Environmental Engineering Reference
In-Depth Information
Removal of CO 2 enriches the biogas in terms of methane content. Methane burns
faster and hence yields a higher specifi c output and thermal effi ciency compared to
raw biogas when used as engine fuel. Moreover absence of carbon dioxide in the gas
will enable an additional volume of air to be inducted into the engine cylinder
thereby improving the volumetric effi ciency of the engine. H 2 S usually amounts to
less than 1 % on volume basis in cattle dung based biogas, which is very harmful.
Its concentration more than this may cause corrosion in pipe lines and in engine.
Also, biogas usually contains water vapour which enhances corrosion and decreases
heating value of the fuel. Therefore, it is essential to enrich the biogas before com-
pression by removing CO 2 , H 2 S and water vapour to make it a suitable engine fuel.
Compressing biogas reduces storage space requirements, concentrates energy
content and increases pressure to the level needed to overcome resistance to gas fl ow.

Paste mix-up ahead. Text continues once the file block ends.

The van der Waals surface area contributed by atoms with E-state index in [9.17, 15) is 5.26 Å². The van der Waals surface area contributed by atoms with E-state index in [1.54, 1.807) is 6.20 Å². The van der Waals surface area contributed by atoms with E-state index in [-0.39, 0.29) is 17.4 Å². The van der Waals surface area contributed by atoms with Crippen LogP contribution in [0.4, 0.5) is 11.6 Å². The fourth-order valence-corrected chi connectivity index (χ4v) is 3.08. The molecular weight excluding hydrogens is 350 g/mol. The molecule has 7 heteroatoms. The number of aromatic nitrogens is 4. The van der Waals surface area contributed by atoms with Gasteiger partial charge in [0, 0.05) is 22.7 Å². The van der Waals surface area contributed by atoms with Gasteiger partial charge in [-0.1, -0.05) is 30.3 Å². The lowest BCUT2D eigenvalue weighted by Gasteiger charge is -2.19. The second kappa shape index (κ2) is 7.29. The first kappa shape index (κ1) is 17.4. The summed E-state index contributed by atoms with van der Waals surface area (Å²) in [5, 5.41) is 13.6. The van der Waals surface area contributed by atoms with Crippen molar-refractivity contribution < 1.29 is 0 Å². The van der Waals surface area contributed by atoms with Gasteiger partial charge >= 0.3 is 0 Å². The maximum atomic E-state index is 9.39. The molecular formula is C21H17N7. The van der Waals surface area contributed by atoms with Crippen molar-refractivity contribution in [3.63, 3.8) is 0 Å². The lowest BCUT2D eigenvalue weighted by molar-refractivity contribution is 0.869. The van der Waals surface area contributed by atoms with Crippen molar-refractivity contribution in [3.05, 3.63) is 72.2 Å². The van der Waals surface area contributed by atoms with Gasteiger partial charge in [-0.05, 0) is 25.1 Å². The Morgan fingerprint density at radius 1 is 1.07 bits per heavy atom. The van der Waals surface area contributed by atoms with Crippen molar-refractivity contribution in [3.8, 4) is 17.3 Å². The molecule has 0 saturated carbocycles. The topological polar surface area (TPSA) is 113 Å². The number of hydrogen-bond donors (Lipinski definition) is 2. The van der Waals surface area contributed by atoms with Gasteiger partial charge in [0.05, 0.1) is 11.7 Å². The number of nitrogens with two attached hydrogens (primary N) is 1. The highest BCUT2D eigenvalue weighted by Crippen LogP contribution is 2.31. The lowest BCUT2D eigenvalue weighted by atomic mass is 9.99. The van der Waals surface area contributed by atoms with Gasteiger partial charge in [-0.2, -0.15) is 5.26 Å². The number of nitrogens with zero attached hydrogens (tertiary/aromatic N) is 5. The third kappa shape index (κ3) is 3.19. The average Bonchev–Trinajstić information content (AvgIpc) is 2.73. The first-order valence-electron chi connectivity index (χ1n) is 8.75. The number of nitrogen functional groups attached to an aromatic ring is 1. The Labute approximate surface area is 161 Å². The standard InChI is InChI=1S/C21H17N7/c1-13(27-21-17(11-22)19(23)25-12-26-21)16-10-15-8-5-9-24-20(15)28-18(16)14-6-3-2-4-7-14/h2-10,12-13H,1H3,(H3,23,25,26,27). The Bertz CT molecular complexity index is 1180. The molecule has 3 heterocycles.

Sometimes the production pressure of a biogas source does not match the pressure
requirements of the gas utilization equipment. Compression can eliminate the mis-
match of pressures and guarantee the effi cient operation of the equipment. Instead of
raw biogas if enriched biogas is compressed, it will reduce the cost of compression.
Also it will produce a gas with a high heating value, making it more suitable for uses
in internal combustion engines and in particular automobile engines.
Biogas Upgrading Processes
A variety of processes are available for upgrading of methane content in biogas by
removing insignifi cant contents for practical purposes i.e. carbon dioxide (CO 2 ),
and hydrogen sulphide (H 2 S). Most of these processes have been developed for use
in the natural gas, petroleum and petrochemical industries. As a consequence, some
of them may not be suited for biogas applications unless high fl ow rates are involved.
Commonly CO 2 removal processes also remove H 2 S.
Removal of CO 2 from Biogas
For an effective use of biogas as a vehicle fuel, it has to be enriched in methane. This
is primarily achieved by carbon dioxide removal, which also provides a consistent
gas quality with respect to energy value. A variety of processes are being used for
removing CO 2 from natural gas in petrochemical industries. Several basic mecha-
nisms are involved to achieve selective separation of gas constituents. The feasible
processes of CO 2 removal from biogas can be split into following four groups. At
present four different methods are used commercially for carbon dioxide removal,
but the most common technologies for biogas upgrading are the water scrubber
technology and the pressure-swing absorption technology.
Absorption into liquid (Physical/Chemical)
Adsorption on solid surface
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